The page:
Within a week to a month of birth, babies may experience some peculiar changes in their bodies. Some peculiar changes are actually normal physiological phenomena, and these changes are telling parents one thing: our baby is slowly growing. So what are the unique changes in the newborn baby’s body?

Physiological jaundice refers to the appearance of yellow staining on the skin and eyeballs of newborns 2-3 days after birth, reaching its peak 4-6 days after birth. Full term newborns subside within two weeks, while premature infants subside within 3-4 weeks. In mild cases, jaundice can be limited to the face, neck, and trunk, with a light yellow color. In severe cases, it can affect the entire body.

Except for jaundice, newborns are generally in good condition, with normal feeding, sleeping, and bowel movements. Physiological jaundice is a normal physiological phenomenon in newborns, caused by an increase in unbound bilirubin in the serum. After birth, newborns begin to breathe autonomously and establish pulmonary circulation. With sufficient oxygen supply, excessive red blood cells in the body begin to be destroyed. Hemoglobin is broken down and produces a large amount of unbound bilirubin. Due to the immature liver enzymes of newborns, unbound bilirubin cannot be metabolized by the liver and excreted from the body, accumulating more and more in the body, resulting in yellowing of tissues such as skin and mucous membranes. As the destruction of red blood cells decreases and liver enzymes mature, unconjugated bilirubin is gradually metabolized and excreted from the body through the intestine and urinary tract, and jaundice gradually decreases and disappears.

Tips: Physiological jaundice does not require special treatment. Physiological jaundice in premature infants subsides slowly, and infection and hypoxia can also delay its resolution. If necessary, blue light can be used.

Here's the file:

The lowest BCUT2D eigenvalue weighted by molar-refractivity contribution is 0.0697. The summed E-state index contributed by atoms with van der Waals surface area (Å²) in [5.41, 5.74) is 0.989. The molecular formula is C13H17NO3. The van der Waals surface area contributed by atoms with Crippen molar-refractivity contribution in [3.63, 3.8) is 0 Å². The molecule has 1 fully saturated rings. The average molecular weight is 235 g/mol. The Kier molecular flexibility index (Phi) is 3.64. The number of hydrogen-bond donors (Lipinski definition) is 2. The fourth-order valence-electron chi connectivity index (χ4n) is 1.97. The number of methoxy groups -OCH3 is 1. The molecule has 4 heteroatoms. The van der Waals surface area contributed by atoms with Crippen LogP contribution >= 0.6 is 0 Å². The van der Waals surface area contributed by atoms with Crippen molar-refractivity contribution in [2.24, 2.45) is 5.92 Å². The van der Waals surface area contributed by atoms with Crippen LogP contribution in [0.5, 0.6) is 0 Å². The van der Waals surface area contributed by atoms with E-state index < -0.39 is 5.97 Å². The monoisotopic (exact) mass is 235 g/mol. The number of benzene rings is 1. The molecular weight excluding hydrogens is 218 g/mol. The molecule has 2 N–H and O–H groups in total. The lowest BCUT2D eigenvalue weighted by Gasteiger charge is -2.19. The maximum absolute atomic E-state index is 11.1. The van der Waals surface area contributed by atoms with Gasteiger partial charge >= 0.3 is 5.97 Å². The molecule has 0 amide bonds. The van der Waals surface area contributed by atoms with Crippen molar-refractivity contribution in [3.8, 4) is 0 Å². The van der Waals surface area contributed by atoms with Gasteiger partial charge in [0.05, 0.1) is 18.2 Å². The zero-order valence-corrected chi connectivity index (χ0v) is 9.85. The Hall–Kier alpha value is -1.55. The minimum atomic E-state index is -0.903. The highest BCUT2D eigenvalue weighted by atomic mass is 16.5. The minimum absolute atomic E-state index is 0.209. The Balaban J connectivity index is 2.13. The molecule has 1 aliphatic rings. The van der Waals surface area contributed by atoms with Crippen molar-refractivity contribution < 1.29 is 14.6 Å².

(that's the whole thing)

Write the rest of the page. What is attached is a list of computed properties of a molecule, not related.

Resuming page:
At 3-5 days after birth, both men and women may sometimes experience breast enlargement, the size of a broad bean or apricot kernel, and sometimes a small amount of milky pale yellow liquid may also be seen flowing out. These phenomena often confuse young parents and even feel anxious. In fact, it is normal for newborns to experience breast enlargement and lactation, and parents do not need to worry.

The cause of breast enlargement and lactation in newborns is due to the fetus receiving corresponding hormones from the mother through the placenta before birth. If progesterone is obtained from the mother, it can stimulate the enlargement and filling of the newborn’s breasts; Prolactin can promote breast lactation in newborns. Neonatal breast enlargement and lactation are temporary physiological phenomena that will naturally disappear after 2-3 weeks, with very few lasting for more than a month.

Tips: Neonatal breast enlargement is a unique physiological phenomenon during the neonatal period. Parents do not need to undergo any treatment, especially do not apply heat, massage, or compress. Over time, the enlarged breasts of newborns will disappear on their own.

Navigation for this article

Page 1: Neonatal breast enlargement Page 2: Neonatal body temperature instability

Page 3: Neonatal respiratory instability

Page 1: Neonatal breast enlargement

Page 2: Neonatal temperature instability

Page 3: Neonatal respiratory instability


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